No new security measures for city schools

Springfield police chief, superintendent present school security update and wait for federal action.

Some have suggested that the best way to deter or neutralize future shooters is by putting guns in the hands of school faculty.

“At this point we think it’s important, before we do anything dramatic like provide lethal weapons to our staff, that we see what the landscape is going to be, what the parameters are that are established by the state and federal governments,” Superintendent David Estrop said.

The recommendation was made to the board of education during a security presentation given jointly with Springfield Police Chief Steve Moody on Thursday night.

“We certainly don’t want to anticipate or do something only to find out after the fact that, no, we can’t do that,” Estrop said. “It’s a waste of time and energy.”

Estrop and Moody reassured parents and students that security systems and plans of action with law enforcement and emergency personnel, which have been in place for years, continue to be refined through upgrades and repeated training and drills.

Springfield school buildings have a variety of security systems like door buzzers with cameras, security cameras inside and out, and uniformed Springfield police officers. Students and staff practice lockdown drills.

And the district hopes to upgrade its security systems and student safety features at its schools by going to voters in spring for a “no new millage” 2.2-mill bond levy.

Board members unanimously approved the issue be put on the May ballot at their meeting.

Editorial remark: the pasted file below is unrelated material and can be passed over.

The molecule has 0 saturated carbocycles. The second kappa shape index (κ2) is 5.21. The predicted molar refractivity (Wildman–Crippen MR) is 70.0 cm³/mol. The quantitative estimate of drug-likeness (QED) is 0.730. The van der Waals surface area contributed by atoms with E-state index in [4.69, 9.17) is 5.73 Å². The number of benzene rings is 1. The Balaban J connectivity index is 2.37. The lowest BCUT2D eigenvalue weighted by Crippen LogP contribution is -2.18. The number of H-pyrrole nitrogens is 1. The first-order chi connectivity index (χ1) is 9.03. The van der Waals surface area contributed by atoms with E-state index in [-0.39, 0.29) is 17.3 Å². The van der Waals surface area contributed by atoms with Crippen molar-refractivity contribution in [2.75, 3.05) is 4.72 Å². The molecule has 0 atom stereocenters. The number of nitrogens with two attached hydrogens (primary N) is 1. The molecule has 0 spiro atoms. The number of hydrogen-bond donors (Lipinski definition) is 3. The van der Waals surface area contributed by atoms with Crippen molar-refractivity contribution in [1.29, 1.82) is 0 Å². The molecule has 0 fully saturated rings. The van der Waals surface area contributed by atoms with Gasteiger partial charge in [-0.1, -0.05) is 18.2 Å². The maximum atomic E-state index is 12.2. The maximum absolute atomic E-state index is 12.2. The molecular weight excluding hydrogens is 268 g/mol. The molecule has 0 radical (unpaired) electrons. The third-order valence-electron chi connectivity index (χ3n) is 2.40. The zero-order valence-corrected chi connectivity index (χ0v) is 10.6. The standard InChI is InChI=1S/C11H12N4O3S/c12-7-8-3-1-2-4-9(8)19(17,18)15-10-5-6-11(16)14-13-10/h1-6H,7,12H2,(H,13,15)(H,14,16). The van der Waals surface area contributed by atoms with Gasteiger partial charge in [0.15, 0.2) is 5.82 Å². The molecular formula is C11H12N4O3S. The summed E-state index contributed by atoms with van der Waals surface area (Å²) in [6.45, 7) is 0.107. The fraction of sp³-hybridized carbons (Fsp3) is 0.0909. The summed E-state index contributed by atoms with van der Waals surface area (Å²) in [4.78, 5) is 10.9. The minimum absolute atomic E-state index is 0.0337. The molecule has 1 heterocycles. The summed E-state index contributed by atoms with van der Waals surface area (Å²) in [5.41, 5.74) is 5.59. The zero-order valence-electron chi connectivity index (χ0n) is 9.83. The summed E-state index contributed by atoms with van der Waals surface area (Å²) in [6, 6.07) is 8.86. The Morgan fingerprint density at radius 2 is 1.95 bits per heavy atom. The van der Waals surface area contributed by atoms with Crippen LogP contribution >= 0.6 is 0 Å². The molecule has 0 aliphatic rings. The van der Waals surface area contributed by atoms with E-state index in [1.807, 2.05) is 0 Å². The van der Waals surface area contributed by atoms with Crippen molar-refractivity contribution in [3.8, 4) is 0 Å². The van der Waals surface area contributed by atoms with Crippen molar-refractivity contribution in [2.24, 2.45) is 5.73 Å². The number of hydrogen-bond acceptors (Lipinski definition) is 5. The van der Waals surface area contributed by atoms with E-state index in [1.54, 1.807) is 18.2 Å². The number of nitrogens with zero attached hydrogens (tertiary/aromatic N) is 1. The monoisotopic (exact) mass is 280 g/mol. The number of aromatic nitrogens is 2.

District Treasurer Christopher Mohr explained that if voters approve the nearly $14 million bond issue, they wouldn’t see an increase in their property taxes next year.

The district has 2.43 mills currently on tax bills that will expire at the end of the year, and the bond issue would allow the district to continue receiving that money.

More than $1 million would go to improvements in school building security cameras and another $3.1 million would go to re-working traffic flow at schools. Other funds would also renovate and improve facilities and acquire school buses.

Traffic and safety became a concern when more parents dropped their children off as busing cuts marked the district’s fiscal emergency years. School driveways weren’t originally designed to handle that volume, according to Mohr.

“We think we’re providing good value for the money,” Mohr said.

While waiting on direction from the state and federal governments, Estrop pleaded this: If there are additional requirements and mandates, provide the resources to make that happen, and give local governments some discretion on how they implement that.

While officers and emergency personnel train for potential active shooter situations, which have become more frequent in recent years, the best policy is to report anything suspicious to authorities, Moody said.

“Ninety-three percent of the attackers in history involved in such incidents … have exhibited some type of behavior that caused alarm to people around them before they began their attack,” Moody said. “”If it doesn’t look right, if it doesn’t feel right, then say something.”

“We need to set the example, bottom line, so the parents, son or daughter can walk back in that house that evening after school,” Moody said.

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